Communities to be Offered Help with Youth Services as Part of Budget Plans

Young people and their families in Oxfordshire are set to benefit from improved community-run youth services if county councillors agree grant funding when they set the council’s budget next week.

Youth groups will be invited to bid in to a £1m fund over two years, with encouragement to find match funding from their local communities. Feedback from residents points to strong support for improving community-run youth services, and this money would help existing projects expand and new ones get off the ground.

By offering start-up funding, the council has already helped many community-run groups provide support for young children and families, and it is hoped the same could happen for youth services.

Community-run youth services would complement the work of the county council’s Children’s Services department, which targets its resources at children at risk of abuse and neglect.

Councillor Ian Hudspeth, the leader of the county council, said: “People in their individual local areas, towns and villages know best what’s good for their community and where they’d like to see improvements.

“It would be good to be able to offer teenagers in those communities the chance to have their own space to pursue their own interests and the company of other young people in a safe environment. Communities and our own county councillors tell us that community-run youth services are really valued.

“We want to try to reach out to all areas of the county, recognising good existing provision and offering additional support and offering help where there are gaps in services and where local people have energy and ideas to offer in terms of what could be delivered.

“We know that our thriving Oxfordshire communities share the county council’s ambition to give every child a good start in life and we are looking forward to working with them with this additional money.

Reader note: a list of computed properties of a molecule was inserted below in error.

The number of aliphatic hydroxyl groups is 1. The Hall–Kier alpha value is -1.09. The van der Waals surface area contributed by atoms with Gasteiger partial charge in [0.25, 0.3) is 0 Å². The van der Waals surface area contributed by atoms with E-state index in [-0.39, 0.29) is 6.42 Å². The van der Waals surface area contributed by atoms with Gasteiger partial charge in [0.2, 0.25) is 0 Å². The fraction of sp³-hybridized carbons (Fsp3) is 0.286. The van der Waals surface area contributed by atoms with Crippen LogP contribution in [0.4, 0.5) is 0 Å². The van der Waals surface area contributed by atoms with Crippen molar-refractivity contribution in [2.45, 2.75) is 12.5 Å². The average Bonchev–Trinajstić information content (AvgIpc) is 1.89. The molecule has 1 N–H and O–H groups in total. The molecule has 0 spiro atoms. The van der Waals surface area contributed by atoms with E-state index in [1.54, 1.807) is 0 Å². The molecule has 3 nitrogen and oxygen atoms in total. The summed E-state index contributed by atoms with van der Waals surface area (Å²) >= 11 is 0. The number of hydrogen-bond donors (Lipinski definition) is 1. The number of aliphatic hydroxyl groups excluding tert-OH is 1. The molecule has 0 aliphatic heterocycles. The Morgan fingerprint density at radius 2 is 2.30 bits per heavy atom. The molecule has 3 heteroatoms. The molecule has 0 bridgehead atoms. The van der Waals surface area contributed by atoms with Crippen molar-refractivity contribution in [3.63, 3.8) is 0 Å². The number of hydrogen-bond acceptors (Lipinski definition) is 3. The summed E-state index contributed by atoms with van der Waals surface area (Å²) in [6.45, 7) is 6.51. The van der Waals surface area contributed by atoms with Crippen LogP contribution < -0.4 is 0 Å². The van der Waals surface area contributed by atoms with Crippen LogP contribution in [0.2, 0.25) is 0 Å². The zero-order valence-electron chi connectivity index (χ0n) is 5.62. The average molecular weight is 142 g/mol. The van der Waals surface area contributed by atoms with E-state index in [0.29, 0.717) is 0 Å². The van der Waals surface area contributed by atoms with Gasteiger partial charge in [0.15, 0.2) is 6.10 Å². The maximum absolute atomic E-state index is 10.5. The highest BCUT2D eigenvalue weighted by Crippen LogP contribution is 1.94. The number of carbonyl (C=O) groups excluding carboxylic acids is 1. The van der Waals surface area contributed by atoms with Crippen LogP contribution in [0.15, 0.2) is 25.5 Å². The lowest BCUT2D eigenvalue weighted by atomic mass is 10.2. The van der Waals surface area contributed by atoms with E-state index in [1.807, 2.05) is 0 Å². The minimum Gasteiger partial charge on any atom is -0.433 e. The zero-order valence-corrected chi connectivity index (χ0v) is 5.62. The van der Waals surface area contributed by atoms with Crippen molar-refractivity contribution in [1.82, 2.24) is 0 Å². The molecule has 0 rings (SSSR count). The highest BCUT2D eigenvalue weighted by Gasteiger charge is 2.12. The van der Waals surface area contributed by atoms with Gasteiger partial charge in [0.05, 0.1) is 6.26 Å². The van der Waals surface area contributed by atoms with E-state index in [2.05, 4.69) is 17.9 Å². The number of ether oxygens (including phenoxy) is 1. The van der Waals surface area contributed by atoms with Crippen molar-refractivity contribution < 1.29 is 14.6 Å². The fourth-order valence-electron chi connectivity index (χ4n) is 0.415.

“Oxfordshire is a county with a very active and dedicated voluntary sector and we are always delighted to work with communities to improve services and quality of life. We have seen communities successfully take on the work of former children’s centres in recent years with initial financial help from the county council, including stay and play sessions.”

How would funding bids be managed?

The money for the proposed new fund comes from better than expected Council Tax collection by district councils. There would be £500,000 available in 2019/20 and the same amount in 2020/21.

The council will set its budget for the 2019/20 financial year at the meeting as well as setting out plans for the years up to 2023. Included in proposals are plans to double the spend on children’s social care from £46m in 2011 to £95m by 2022/23.

The council’s budget for adult social care could increase by £5m in 2019/20, with further annual increases reaching nearly £6m by 2022/23 to increase support for the growing number of older and disabled people.

Cllr Hudspeth concluded: “Our budget is under pressure from the rising cost of supporting vulnerable adults and children at risk of abuse and neglect. This needs to be our top priority but I am delighted that we have found a way to help communities provide support for young people.”

The funds would be administered by a cross-party working group of Oxfordshire’s county councillors, chaired by Councillor Mark Gray. The proposals will be considered by the annual budget setting meeting of the county council on Tuesday 12 February.

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